Hedge funds have continued to lose assets in 2009 as lockup periods expire and investors withdraw funds. One survey of hedge fund investors finds that most expect net withdrawals in 2009 to exceed those in 2008 as investors seek liquidity. In addition, hedge funds well below their high-water mark are likely to exit. All in all, hedge fund industry assets under management in 2009 could shrink to between $900 billion and $1.2 trillion. Beyond 2009, each of the scenarios envisions unique GDP and equity market trajectories, which in turn determine the size of investor portfolios. In the investor universe, we include pension funds, insurance companies, sovereign wealth funds, and high-net-worth individuals. In 2007, these investors had $91 trillion in assets. By the end of 2008, their wealth had shrunk to an estimated $75 trillion. Given the magnitude of this decline, it will take some time for their assets to recover. In Scenario 2, investor portfolios will require four to five years to return to 2007 levels. In modelling future growth of hedge funds, we also include assumptions about investor allocations to hedge funds in each scenario. In Scenario 2, we assume that investors maintain their pre-crisis allocation to hedge funds. This is consistent with recent investor surveys, which suggest most investors will hold their long-term percentage allocation to hedge funds constant.

In the base-case scenario, assets in 2013 remain below their mid-2008 peak. In Scenario 2, the base case, hedge fund industry assets under management grow to approximately $1.5 trillion by 2013, well below their peak in mid-2008 (Fig. 4). After declining further in 2009, hedge fund assets grow at a compound annual rate of 10% from 2010 through 2013, compared with their 23% annual growth rate from 2003 to 2007. The industry’s growth is constrained by a severe global recession, with recovery not beginning until 2010, and by no change in investor allocations to hedge funds.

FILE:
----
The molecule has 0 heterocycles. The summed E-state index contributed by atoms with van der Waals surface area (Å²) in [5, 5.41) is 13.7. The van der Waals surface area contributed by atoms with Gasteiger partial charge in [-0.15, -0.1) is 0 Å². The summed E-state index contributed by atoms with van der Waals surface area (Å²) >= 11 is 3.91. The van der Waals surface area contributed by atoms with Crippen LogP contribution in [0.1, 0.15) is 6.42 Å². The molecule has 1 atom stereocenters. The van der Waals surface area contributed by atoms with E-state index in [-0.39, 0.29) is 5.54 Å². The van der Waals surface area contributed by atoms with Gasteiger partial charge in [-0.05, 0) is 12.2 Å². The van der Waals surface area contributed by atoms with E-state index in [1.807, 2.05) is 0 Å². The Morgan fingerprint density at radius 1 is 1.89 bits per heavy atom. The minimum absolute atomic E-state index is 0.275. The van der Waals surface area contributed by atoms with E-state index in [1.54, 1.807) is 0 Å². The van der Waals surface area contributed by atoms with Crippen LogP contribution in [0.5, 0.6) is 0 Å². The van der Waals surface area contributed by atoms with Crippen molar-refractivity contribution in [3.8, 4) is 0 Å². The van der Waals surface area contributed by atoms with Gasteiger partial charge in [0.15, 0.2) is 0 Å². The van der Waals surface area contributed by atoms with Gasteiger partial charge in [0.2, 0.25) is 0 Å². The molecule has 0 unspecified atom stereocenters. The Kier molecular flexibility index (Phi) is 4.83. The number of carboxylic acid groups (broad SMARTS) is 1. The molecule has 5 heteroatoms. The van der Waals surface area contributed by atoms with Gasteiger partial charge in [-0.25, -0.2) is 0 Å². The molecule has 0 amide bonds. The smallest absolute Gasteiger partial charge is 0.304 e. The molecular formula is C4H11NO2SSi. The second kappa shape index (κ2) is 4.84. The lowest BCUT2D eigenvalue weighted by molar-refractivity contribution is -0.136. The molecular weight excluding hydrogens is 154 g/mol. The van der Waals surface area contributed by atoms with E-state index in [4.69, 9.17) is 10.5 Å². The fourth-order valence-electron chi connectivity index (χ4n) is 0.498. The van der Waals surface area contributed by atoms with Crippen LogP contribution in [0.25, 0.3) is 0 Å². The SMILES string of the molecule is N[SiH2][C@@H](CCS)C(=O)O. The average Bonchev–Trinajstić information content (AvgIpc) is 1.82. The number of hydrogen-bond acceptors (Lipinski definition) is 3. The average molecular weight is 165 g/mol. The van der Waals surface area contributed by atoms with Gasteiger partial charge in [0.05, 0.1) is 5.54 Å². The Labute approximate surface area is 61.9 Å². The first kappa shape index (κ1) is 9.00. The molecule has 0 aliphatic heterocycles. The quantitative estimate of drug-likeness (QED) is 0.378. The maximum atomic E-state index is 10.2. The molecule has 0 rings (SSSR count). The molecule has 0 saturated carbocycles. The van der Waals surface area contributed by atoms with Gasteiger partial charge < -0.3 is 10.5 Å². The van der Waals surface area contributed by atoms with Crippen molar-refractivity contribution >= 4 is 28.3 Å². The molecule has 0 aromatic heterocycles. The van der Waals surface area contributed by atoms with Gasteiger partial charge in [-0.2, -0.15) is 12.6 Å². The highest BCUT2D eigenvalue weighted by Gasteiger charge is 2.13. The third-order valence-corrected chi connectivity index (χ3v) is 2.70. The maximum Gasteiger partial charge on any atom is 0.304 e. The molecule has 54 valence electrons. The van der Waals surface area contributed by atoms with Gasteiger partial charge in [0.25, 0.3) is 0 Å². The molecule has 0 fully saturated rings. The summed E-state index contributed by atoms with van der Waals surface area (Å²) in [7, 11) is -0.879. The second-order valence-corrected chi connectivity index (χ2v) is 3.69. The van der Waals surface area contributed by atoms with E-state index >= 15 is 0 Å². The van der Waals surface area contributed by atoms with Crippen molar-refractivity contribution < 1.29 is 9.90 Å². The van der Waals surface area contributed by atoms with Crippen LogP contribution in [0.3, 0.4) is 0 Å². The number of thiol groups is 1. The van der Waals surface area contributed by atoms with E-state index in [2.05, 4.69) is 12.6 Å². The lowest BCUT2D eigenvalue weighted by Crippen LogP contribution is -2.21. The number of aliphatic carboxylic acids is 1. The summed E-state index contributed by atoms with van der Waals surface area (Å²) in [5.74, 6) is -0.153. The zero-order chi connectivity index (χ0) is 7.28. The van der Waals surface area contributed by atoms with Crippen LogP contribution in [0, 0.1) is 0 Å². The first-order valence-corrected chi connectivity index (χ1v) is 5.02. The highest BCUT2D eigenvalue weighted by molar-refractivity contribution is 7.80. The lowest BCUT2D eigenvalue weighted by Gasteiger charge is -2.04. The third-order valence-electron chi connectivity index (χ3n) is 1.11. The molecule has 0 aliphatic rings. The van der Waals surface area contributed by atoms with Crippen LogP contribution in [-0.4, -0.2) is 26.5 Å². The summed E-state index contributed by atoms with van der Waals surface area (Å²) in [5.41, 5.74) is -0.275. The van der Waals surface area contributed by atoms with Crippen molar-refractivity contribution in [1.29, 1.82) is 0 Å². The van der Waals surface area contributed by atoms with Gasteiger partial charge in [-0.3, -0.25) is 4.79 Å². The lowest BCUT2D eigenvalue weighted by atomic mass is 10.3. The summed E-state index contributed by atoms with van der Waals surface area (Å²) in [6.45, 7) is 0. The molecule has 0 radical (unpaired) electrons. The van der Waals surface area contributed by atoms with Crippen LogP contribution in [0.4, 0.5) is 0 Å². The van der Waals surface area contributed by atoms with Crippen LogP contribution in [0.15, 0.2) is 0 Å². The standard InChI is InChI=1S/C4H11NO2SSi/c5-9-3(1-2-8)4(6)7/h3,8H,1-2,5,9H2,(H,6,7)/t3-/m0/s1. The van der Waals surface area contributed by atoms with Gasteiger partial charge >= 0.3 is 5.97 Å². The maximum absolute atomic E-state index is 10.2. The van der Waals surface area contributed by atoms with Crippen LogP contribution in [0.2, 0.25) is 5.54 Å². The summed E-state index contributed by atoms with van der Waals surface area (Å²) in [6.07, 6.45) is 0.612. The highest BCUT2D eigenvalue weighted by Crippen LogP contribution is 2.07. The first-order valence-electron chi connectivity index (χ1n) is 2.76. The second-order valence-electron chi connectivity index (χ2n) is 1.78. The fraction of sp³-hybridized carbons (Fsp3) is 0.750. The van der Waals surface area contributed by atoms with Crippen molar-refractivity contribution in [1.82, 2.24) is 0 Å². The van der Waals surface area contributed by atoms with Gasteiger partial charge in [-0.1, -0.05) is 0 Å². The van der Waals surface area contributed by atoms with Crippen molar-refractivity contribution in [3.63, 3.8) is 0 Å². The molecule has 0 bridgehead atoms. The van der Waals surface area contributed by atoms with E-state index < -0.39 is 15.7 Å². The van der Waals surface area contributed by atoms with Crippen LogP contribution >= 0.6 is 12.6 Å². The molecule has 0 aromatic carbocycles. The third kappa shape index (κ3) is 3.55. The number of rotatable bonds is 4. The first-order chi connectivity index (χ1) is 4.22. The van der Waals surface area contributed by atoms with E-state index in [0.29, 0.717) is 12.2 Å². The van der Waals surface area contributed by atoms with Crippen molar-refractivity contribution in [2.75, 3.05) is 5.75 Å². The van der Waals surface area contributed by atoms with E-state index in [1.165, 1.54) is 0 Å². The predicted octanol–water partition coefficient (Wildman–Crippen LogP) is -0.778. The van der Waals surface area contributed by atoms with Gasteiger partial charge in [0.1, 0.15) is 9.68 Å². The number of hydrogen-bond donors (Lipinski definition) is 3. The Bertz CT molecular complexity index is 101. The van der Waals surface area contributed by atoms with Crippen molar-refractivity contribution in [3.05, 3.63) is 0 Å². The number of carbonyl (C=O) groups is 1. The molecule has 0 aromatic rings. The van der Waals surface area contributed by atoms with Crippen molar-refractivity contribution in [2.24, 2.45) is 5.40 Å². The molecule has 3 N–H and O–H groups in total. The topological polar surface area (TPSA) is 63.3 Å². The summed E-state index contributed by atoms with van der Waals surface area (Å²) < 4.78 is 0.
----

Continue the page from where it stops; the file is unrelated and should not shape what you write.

In Scenario 1, which envisions a quicker economic recovery, hedge fund assets could grow to $2.4 trillion by 2013 – or 26% above their 2008 peak. This outcome would depend on a rapid economic recovery starting at the end of 2009, with continued GDP growth through 2013. Equity market recovery would follow, with global equities appreciating faster than 10% per year through 2013. Moreover, this scenario assumes that investors’ allocation to hedge funds, as a share of their portfolios, would return to the peak level reached in mid-2008. In Scenario 4, which assumes a longer recession, hedge fund industry assets could shrink further, falling to $800 billion in 2013, or nearly 60% below their peak. This outcome would reflect continuing decline or stagnation in the global economy with no substantial growth in investor portfolio assets.

Moreover, this scenario assumes a reduction in investor allocations to hedge funds by about one-third, or back to levels not seen since 2003. While investors have not expressed any intention of retreating from hedge funds to this extent, new regulations limiting allocations by public institutional investors such as pension funds would have a similar effect.

Hedge funds experienced unprecedented growth from 2002 through 2007 – a time when they went from being niche investment vehicles to dominant players in many corners of the financial markets. But now a shakeout is under way in which many funds are closing and wealthy individual investors are retrenching. The next several years will challenge the industry as credit remains tight and investors have less wealth to allocate. But we expect the hedge fund industry to recover. Funds with strong track records of good performance will survive – and may gain scale and thrive. Ultimately, a more consolidated, mature industry will emerge.

The numbers really are too good to be true

Any analysis of hedge fund performance is beset by data limitations. No database has full records of the performance of all hedge funds, and the data in even the best databases contain biases that increase reported returns. These include selection bias, which arises because database inclusion is voluntary; survivorship bias, which occurs because funds that were unsuccessful and went out of business are not contained in most hedge fund databases; backfill bias, which arises because once funds register, databases include return histories from before the date of fund inclusion, coming from the period when the fund amassed a track record good enough to merit inclusion in a database; and, finally, liquidation bias, which arises because managers cease reporting returns before final fund liquidation. While researchers do not have good measures of the net effect of all these biases, some estimate that together survivorship and backfill biases may inflate reports of average hedge fund returns by as much as 4%.